Re: Overweight Spanish Submarines

02/19/2019 12:43 PM

The XLUUV has specific missions for which it is well suited, but it complements the submarine force, but in no way will replace the need for fast attack (SSN), ballistic missile (SSBN), or land strike/special operations (SSGN) submarines. It is just another tool in our 'belt'.

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#15
In reply to #14

Re: Overweight Spanish Submarines

02/19/2019 1:01 PM

Since they are unmanned they should be able to sit or burrow on the seafloor. They could be camoflague hidden in the open as part of : shipwreck, coral reef, sand bar. When a vessel enters their area, munitions are released.

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#22
In reply to #15

Re: Overweight Spanish Submarines

02/19/2019 3:51 PM

They can't hide from the sound (sonar). Even sitting on the bottom amongst other 'clutter'. Their best uses are in motion collecting data of interest. And then exfiltrating that data back home.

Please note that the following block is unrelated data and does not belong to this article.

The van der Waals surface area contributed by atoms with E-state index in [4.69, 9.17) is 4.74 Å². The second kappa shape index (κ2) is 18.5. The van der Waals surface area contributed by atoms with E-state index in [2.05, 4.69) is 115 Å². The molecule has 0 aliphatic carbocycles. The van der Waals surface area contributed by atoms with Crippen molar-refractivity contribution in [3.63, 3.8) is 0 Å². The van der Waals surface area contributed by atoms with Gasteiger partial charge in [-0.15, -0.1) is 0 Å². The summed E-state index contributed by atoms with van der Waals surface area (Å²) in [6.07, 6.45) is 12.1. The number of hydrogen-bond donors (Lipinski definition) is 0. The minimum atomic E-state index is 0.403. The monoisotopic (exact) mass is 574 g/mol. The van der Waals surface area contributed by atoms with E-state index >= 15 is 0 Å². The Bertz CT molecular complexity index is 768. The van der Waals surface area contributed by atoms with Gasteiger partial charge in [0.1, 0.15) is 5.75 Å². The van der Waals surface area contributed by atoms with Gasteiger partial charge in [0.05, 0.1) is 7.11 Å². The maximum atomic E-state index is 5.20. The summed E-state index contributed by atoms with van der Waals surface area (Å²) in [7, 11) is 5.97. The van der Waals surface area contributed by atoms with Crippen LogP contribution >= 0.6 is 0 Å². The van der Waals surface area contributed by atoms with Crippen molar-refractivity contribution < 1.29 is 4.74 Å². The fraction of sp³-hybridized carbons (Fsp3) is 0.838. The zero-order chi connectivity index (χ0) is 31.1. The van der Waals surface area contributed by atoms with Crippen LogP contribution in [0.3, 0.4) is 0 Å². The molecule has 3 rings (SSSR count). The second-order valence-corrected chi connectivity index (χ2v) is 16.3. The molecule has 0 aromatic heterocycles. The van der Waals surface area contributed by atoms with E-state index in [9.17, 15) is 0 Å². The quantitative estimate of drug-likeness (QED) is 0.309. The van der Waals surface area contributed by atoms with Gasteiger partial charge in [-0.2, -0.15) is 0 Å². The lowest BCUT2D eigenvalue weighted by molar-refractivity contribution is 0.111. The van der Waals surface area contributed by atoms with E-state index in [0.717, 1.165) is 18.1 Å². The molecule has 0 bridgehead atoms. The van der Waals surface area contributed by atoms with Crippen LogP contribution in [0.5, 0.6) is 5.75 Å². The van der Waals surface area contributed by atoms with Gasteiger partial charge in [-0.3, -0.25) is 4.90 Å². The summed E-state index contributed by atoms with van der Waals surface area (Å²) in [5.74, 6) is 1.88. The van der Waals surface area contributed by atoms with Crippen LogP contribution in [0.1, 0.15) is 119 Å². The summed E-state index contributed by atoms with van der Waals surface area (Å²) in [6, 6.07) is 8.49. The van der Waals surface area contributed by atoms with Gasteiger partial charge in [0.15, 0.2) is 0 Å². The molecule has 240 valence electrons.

What you are referring to is already a DARPA program called Hydra.

https://www.darpa.mil/program/hydra

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#7

Re: Overweight Spanish Submarines

02/19/2019 5:13 AM

Are you sure this wasn't an Italian Submarine?

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#23
In reply to #7

Re: Overweight Spanish Submarines

02/22/2019 9:20 AM

Mmmmm. Italian sub with capacola. Now I can't wait for lunch!

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#11

Re: Overweight Spanish Submarines

02/19/2019 9:52 AM

Measure twice, cut once. Same as it's always been & always will be.

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#17
In reply to #11

Re: Overweight Spanish Submarines

02/19/2019 1:25 PM

That didn’t work too well on the joint strike fighter.

fall out of the sky you say ?

no matter , just invoice the redesign and re-working to the poor fools who got sucked in to investing in the development from day one.